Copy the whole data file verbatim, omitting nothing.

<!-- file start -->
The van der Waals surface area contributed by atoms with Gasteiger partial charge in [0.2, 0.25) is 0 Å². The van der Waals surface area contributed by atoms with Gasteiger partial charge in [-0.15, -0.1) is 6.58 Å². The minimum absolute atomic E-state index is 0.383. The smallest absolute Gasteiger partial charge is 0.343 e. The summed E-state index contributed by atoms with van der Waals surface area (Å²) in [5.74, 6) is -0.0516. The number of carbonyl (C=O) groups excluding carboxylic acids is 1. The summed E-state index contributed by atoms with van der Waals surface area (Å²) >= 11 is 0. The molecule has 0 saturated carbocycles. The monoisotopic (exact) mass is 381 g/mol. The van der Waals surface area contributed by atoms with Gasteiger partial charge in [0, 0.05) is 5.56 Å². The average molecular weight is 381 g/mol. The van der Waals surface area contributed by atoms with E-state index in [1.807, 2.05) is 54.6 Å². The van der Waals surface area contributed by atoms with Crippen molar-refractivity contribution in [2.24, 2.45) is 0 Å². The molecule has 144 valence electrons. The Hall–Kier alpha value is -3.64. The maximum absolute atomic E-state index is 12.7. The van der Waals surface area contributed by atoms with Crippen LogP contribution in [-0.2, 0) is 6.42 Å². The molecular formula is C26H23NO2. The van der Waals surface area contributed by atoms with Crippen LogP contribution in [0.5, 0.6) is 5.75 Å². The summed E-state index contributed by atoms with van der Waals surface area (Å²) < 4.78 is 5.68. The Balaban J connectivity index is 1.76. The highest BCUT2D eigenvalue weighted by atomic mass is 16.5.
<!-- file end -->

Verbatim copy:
The van der Waals surface area contributed by atoms with Gasteiger partial charge in [0.2, 0.25) is 0 Å². The van der Waals surface area contributed by atoms with Gasteiger partial charge in [-0.15, -0.1) is 6.58 Å². The minimum absolute atomic E-state index is 0.383. The smallest absolute Gasteiger partial charge is 0.343 e. The summed E-state index contributed by atoms with van der Waals surface area (Å²) in [5.74, 6) is -0.0516. The number of carbonyl (C=O) groups excluding carboxylic acids is 1. The summed E-state index contributed by atoms with van der Waals surface area (Å²) >= 11 is 0. The molecule has 0 saturated carbocycles. The monoisotopic (exact) mass is 381 g/mol. The van der Waals surface area contributed by atoms with Gasteiger partial charge in [0, 0.05) is 5.56 Å². The average molecular weight is 381 g/mol. The van der Waals surface area contributed by atoms with E-state index in [1.807, 2.05) is 54.6 Å². The van der Waals surface area contributed by atoms with Crippen molar-refractivity contribution in [2.24, 2.45) is 0 Å². The molecule has 144 valence electrons. The Hall–Kier alpha value is -3.64. The maximum absolute atomic E-state index is 12.7. The van der Waals surface area contributed by atoms with Crippen LogP contribution in [-0.2, 0) is 6.42 Å². The molecular formula is C26H23NO2. The van der Waals surface area contributed by atoms with Crippen LogP contribution in [0.5, 0.6) is 5.75 Å². The summed E-state index contributed by atoms with van der Waals surface area (Å²) < 4.78 is 5.68. The Balaban J connectivity index is 1.76. The highest BCUT2D eigenvalue weighted by atomic mass is 16.5.